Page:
Evolution May Explain Why a Curvy Bottom Drives Men Wild MONDAY, March 23, 2015 (HealthDay News) -- Men are naturally drawn to a woman with a curvy backside, a new report suggests. The "theoretically optimal angle" is a 45.5-degree curve from back to buttocks -- not necessarily a big butt, the University of Texas at Austin researchers determined. These curvaceous gals would have had an evolutionary advantage, in that they appeared able to bear multiple children easily, the researchers said. "This spinal...
Exercise Might Help His Sex Life
Exercise Might Help His Sex Life MONDAY, March 23, 2015 (HealthDay News) -- Up and at 'em, guys. Exercise might boost your sex life, a new study suggests. Nearly 300 men provided information about their physical activity levels and their ability to have erections and orgasms, the quality and frequency of erections, and their overall sexual function. Men who exercised the most -- as measured by what's known as metabolic equivalents (METS) -- had higher sexual function scores, regardless of race, accordin...
Early Scans for Back Pain May Do Little to Help Seniors
Early Scans for Back Pain May Do Little to Help Seniors TUESDAY, March 17, 2015 (HealthDay News) -- Most current guidelines suggest that when seniors report new back pain to their primary care physician they should quickly be sent for diagnostic imaging, such as CT scans or MRIs. But a new study suggests that early imaging may actually be a waste of both time and money. "Older adults with back pain who seek care and get imaging within six weeks of their doctors visit for back pain do not have better out...
E-Cigarette Ads Linked to Tobacco Cravings
E-Cigarette Ads Linked to Tobacco Cravings MONDAY, March 16, 2015 (HealthDay News) -- Television ads for e-cigarettes trigger cravings for cigarettes in current and former smokers, a new study found. The study included more than 800 daily, occasional and former smokers who watched e-cigarette ads and then completed a survey to assess their smoking urges, intentions and behaviors. Regular smokers who saw ads with people using e-cigarettes (vaping) had a greater urge to smoke than regular smokers who did ...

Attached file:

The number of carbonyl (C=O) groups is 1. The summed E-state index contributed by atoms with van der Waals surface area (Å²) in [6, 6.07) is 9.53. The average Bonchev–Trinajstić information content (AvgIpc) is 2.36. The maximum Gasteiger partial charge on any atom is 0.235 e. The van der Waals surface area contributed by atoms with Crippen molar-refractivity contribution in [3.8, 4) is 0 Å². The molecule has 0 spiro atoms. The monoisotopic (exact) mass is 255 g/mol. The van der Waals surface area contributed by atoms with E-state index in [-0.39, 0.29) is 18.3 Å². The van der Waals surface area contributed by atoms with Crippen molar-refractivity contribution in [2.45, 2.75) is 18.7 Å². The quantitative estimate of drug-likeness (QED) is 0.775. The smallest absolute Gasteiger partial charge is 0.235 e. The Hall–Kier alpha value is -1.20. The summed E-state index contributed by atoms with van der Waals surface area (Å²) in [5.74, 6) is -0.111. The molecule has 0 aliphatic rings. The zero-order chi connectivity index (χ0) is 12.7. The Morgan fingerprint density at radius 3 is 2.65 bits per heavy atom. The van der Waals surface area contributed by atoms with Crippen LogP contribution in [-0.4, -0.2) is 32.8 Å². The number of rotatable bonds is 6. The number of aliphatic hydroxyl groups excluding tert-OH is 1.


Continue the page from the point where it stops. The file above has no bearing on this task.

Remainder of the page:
Experimental Drug Shows Promise in Lowering Cholesterol, Heart Attack Risk
Experimental Drug Shows Promise in Lowering Cholesterol, Heart Attack Risk SUNDAY, March 15, 2015 (HealthDay News) -- Adding an experimental new biologic drug to conventional cholesterol-lowering drugs may result in better cholesterol control and reduced risks of heart attack and stroke, according to a new study. Compared to patients on conventional therapy alone, those who also got the experimental drug evolocumab were half as likely to die, suffer a heart attack or a stroke or be in the hospital to ha...
E-Cigarette Use in College Tied to Other Risky Behaviors
E-Cigarette Use in College Tied to Other Risky Behaviors FRIDAY, March 13, 2015 (HealthDay News) -- College students who use tobacco, marijuana and/or binge drink are more likely to use electronic cigarettes, researchers report. The study included more than 1,400 students, aged 18 to 23, at four colleges/universities in upstate New York who took part in an online survey. More than 95 percent of the respondents knew about e-cigarettes, and nearly 30 percent said they had tried e-cigarettes, the survey fo...
Ebola Outbreak Disrupted Routine Medical Care in West Africa
Ebola Outbreak Disrupted Routine Medical Care in West Africa THURSDAY, March 12, 2015 (HealthDay News) -- Ebola caused major disruptions to health care systems in West Africa and has put hundreds of thousands of children at risk for measles and other vaccine-preventable diseases, new research suggests. Guinea, Liberia and Sierra Leone were hardest hit by the Ebola outbreak that began in December 2013 and has led to more than 14,000 confirmed cases and more than 10,000 deaths. Many health care facilities...
Excessive Use of Medical Scans Varies By Region
Excessive Use of Medical Scans Varies By Region THURSDAY, March 12, 2015 (HealthDay News) -- The overuse of expensive medical imaging such as MRI and CT scans is an ongoing cause of concern. Now, a study finds that if you're an American with low-risk prostate or breast cancer, your odds for getting an unnecessary scan vary based on where you live. One expert said the unwarranted ordering of imaging scans can have a big ripple effect on medical bills. Reining in the use of these scans "is important not o...